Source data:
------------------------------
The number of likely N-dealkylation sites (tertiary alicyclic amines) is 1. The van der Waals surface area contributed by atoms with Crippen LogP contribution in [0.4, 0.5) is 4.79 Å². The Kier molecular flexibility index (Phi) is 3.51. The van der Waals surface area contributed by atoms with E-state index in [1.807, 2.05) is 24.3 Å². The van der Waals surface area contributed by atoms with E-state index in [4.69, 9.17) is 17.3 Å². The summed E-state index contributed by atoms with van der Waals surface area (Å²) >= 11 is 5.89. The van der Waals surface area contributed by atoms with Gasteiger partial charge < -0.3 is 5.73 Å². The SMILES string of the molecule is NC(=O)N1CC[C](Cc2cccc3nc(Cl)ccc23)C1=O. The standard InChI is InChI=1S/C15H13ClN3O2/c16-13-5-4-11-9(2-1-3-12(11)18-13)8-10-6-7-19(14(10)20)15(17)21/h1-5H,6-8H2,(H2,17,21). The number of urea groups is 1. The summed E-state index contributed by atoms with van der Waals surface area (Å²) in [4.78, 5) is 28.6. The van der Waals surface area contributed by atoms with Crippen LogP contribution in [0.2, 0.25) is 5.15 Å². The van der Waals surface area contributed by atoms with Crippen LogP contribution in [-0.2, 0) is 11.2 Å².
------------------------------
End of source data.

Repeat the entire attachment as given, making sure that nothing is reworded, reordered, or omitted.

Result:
The number of likely N-dealkylation sites (tertiary alicyclic amines) is 1. The van der Waals surface area contributed by atoms with Crippen LogP contribution in [0.4, 0.5) is 4.79 Å². The Kier molecular flexibility index (Phi) is 3.51. The van der Waals surface area contributed by atoms with E-state index in [1.807, 2.05) is 24.3 Å². The van der Waals surface area contributed by atoms with E-state index in [4.69, 9.17) is 17.3 Å². The summed E-state index contributed by atoms with van der Waals surface area (Å²) >= 11 is 5.89. The van der Waals surface area contributed by atoms with Gasteiger partial charge < -0.3 is 5.73 Å². The SMILES string of the molecule is NC(=O)N1CC[C](Cc2cccc3nc(Cl)ccc23)C1=O. The standard InChI is InChI=1S/C15H13ClN3O2/c16-13-5-4-11-9(2-1-3-12(11)18-13)8-10-6-7-19(14(10)20)15(17)21/h1-5H,6-8H2,(H2,17,21). The number of urea groups is 1. The summed E-state index contributed by atoms with van der Waals surface area (Å²) in [4.78, 5) is 28.6. The van der Waals surface area contributed by atoms with Crippen LogP contribution in [0.2, 0.25) is 5.15 Å². The van der Waals surface area contributed by atoms with Crippen LogP contribution in [-0.2, 0) is 11.2 Å².